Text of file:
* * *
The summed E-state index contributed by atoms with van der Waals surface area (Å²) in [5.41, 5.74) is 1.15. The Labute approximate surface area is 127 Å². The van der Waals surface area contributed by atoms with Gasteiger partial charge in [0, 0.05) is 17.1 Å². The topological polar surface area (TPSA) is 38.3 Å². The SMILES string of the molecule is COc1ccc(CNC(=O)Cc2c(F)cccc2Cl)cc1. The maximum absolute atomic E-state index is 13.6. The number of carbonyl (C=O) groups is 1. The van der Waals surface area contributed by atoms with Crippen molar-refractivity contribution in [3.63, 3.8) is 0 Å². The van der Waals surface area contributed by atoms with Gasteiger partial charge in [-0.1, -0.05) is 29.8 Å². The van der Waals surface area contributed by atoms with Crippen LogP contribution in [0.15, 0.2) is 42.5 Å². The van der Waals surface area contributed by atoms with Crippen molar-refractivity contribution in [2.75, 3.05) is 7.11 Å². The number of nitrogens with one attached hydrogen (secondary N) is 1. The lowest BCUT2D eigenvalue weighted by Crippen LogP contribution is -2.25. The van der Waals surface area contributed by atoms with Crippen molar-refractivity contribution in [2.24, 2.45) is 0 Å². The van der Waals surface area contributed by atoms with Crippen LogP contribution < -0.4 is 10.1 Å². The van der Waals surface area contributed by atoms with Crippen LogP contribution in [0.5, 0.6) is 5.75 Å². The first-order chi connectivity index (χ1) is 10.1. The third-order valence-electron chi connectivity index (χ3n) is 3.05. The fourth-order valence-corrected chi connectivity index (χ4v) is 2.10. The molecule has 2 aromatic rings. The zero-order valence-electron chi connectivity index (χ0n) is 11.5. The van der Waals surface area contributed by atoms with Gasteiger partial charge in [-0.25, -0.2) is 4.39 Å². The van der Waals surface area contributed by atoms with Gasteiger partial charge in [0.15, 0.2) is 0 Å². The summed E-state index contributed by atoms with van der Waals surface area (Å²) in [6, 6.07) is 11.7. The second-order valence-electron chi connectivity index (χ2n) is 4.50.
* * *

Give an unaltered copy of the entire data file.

The summed E-state index contributed by atoms with van der Waals surface area (Å²) in [5.41, 5.74) is 1.15. The Labute approximate surface area is 127 Å². The van der Waals surface area contributed by atoms with Gasteiger partial charge in [0, 0.05) is 17.1 Å². The topological polar surface area (TPSA) is 38.3 Å². The SMILES string of the molecule is COc1ccc(CNC(=O)Cc2c(F)cccc2Cl)cc1. The maximum absolute atomic E-state index is 13.6. The number of carbonyl (C=O) groups is 1. The van der Waals surface area contributed by atoms with Crippen molar-refractivity contribution in [3.63, 3.8) is 0 Å². The van der Waals surface area contributed by atoms with Gasteiger partial charge in [-0.1, -0.05) is 29.8 Å². The van der Waals surface area contributed by atoms with Crippen LogP contribution in [0.15, 0.2) is 42.5 Å². The van der Waals surface area contributed by atoms with Crippen molar-refractivity contribution in [2.75, 3.05) is 7.11 Å². The number of nitrogens with one attached hydrogen (secondary N) is 1. The lowest BCUT2D eigenvalue weighted by Crippen LogP contribution is -2.25. The van der Waals surface area contributed by atoms with Crippen molar-refractivity contribution in [2.24, 2.45) is 0 Å². The van der Waals surface area contributed by atoms with Crippen LogP contribution < -0.4 is 10.1 Å². The van der Waals surface area contributed by atoms with Crippen LogP contribution in [0.5, 0.6) is 5.75 Å². The first-order chi connectivity index (χ1) is 10.1. The third-order valence-electron chi connectivity index (χ3n) is 3.05. The fourth-order valence-corrected chi connectivity index (χ4v) is 2.10. The molecule has 2 aromatic rings. The zero-order valence-electron chi connectivity index (χ0n) is 11.5. The van der Waals surface area contributed by atoms with Gasteiger partial charge in [-0.25, -0.2) is 4.39 Å². The van der Waals surface area contributed by atoms with Gasteiger partial charge in [0.15, 0.2) is 0 Å². The summed E-state index contributed by atoms with van der Waals surface area (Å²) in [6, 6.07) is 11.7. The second-order valence-electron chi connectivity index (χ2n) is 4.50.